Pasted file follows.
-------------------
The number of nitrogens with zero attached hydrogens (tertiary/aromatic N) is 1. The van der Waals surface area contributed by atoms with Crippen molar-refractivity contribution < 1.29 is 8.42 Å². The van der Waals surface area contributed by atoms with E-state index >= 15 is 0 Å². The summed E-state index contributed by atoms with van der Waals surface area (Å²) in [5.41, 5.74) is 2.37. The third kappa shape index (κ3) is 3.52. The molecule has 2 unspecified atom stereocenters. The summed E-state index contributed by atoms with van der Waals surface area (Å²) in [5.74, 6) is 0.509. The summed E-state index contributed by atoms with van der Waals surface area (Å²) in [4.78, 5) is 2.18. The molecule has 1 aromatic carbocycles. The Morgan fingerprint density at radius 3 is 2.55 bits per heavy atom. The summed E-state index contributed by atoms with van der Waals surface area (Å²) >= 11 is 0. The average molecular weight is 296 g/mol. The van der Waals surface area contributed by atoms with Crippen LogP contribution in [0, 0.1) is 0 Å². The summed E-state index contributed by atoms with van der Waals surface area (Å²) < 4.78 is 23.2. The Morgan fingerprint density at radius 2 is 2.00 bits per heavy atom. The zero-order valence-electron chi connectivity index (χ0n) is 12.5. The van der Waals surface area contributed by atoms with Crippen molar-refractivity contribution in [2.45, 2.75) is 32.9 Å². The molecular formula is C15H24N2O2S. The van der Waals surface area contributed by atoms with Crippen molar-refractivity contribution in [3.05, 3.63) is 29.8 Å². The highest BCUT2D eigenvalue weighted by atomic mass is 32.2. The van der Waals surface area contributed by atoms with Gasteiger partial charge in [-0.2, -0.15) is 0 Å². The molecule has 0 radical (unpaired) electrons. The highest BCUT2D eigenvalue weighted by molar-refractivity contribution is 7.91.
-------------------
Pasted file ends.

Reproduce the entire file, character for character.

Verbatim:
The number of nitrogens with zero attached hydrogens (tertiary/aromatic N) is 1. The van der Waals surface area contributed by atoms with Crippen molar-refractivity contribution < 1.29 is 8.42 Å². The van der Waals surface area contributed by atoms with E-state index >= 15 is 0 Å². The summed E-state index contributed by atoms with van der Waals surface area (Å²) in [5.41, 5.74) is 2.37. The third kappa shape index (κ3) is 3.52. The molecule has 2 unspecified atom stereocenters. The summed E-state index contributed by atoms with van der Waals surface area (Å²) in [5.74, 6) is 0.509. The summed E-state index contributed by atoms with van der Waals surface area (Å²) in [4.78, 5) is 2.18. The molecule has 1 aromatic carbocycles. The Morgan fingerprint density at radius 3 is 2.55 bits per heavy atom. The summed E-state index contributed by atoms with van der Waals surface area (Å²) >= 11 is 0. The average molecular weight is 296 g/mol. The van der Waals surface area contributed by atoms with Crippen LogP contribution in [0, 0.1) is 0 Å². The summed E-state index contributed by atoms with van der Waals surface area (Å²) < 4.78 is 23.2. The Morgan fingerprint density at radius 2 is 2.00 bits per heavy atom. The zero-order valence-electron chi connectivity index (χ0n) is 12.5. The van der Waals surface area contributed by atoms with Crippen molar-refractivity contribution in [2.45, 2.75) is 32.9 Å². The molecular formula is C15H24N2O2S. The van der Waals surface area contributed by atoms with Crippen molar-refractivity contribution in [3.05, 3.63) is 29.8 Å². The highest BCUT2D eigenvalue weighted by atomic mass is 32.2. The van der Waals surface area contributed by atoms with Gasteiger partial charge in [-0.2, -0.15) is 0 Å². The molecule has 0 radical (unpaired) electrons. The highest BCUT2D eigenvalue weighted by molar-refractivity contribution is 7.91.